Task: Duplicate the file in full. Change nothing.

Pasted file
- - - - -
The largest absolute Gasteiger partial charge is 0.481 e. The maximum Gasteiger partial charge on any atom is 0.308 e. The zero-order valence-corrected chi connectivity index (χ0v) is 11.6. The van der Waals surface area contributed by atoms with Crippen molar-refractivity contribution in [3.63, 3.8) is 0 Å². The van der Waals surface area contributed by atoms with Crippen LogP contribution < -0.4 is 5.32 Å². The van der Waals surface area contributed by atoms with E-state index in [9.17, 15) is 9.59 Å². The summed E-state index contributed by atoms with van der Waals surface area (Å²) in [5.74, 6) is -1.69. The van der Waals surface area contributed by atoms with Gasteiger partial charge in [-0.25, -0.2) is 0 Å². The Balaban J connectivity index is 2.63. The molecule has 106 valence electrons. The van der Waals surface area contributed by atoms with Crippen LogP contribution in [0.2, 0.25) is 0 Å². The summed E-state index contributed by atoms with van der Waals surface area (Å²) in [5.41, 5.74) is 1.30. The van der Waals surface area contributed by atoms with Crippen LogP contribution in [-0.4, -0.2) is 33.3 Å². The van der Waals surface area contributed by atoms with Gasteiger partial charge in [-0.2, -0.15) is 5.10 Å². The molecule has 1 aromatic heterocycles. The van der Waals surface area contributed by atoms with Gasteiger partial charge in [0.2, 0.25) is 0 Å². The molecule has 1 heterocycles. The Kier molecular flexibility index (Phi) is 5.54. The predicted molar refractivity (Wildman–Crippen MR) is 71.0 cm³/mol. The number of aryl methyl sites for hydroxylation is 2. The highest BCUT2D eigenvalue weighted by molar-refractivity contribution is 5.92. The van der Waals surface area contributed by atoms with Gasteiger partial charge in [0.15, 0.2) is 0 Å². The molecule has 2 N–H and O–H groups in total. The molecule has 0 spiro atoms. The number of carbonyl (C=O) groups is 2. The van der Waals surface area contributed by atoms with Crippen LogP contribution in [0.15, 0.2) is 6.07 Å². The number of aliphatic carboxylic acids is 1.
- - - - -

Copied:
The largest absolute Gasteiger partial charge is 0.481 e. The maximum Gasteiger partial charge on any atom is 0.308 e. The zero-order valence-corrected chi connectivity index (χ0v) is 11.6. The van der Waals surface area contributed by atoms with Crippen molar-refractivity contribution in [3.63, 3.8) is 0 Å². The van der Waals surface area contributed by atoms with Crippen LogP contribution < -0.4 is 5.32 Å². The van der Waals surface area contributed by atoms with E-state index in [9.17, 15) is 9.59 Å². The summed E-state index contributed by atoms with van der Waals surface area (Å²) in [5.74, 6) is -1.69. The van der Waals surface area contributed by atoms with Gasteiger partial charge in [-0.25, -0.2) is 0 Å². The Balaban J connectivity index is 2.63. The molecule has 106 valence electrons. The van der Waals surface area contributed by atoms with Crippen LogP contribution in [0.2, 0.25) is 0 Å². The summed E-state index contributed by atoms with van der Waals surface area (Å²) in [5.41, 5.74) is 1.30. The van der Waals surface area contributed by atoms with Crippen LogP contribution in [-0.4, -0.2) is 33.3 Å². The van der Waals surface area contributed by atoms with Gasteiger partial charge in [-0.2, -0.15) is 5.10 Å². The molecule has 1 aromatic heterocycles. The van der Waals surface area contributed by atoms with Gasteiger partial charge in [0.2, 0.25) is 0 Å². The molecule has 1 heterocycles. The Kier molecular flexibility index (Phi) is 5.54. The predicted molar refractivity (Wildman–Crippen MR) is 71.0 cm³/mol. The number of aryl methyl sites for hydroxylation is 2. The highest BCUT2D eigenvalue weighted by molar-refractivity contribution is 5.92. The van der Waals surface area contributed by atoms with Gasteiger partial charge in [0.15, 0.2) is 0 Å². The molecule has 2 N–H and O–H groups in total. The molecule has 0 spiro atoms. The number of carbonyl (C=O) groups is 2. The van der Waals surface area contributed by atoms with Crippen LogP contribution in [0.15, 0.2) is 6.07 Å². The number of aliphatic carboxylic acids is 1.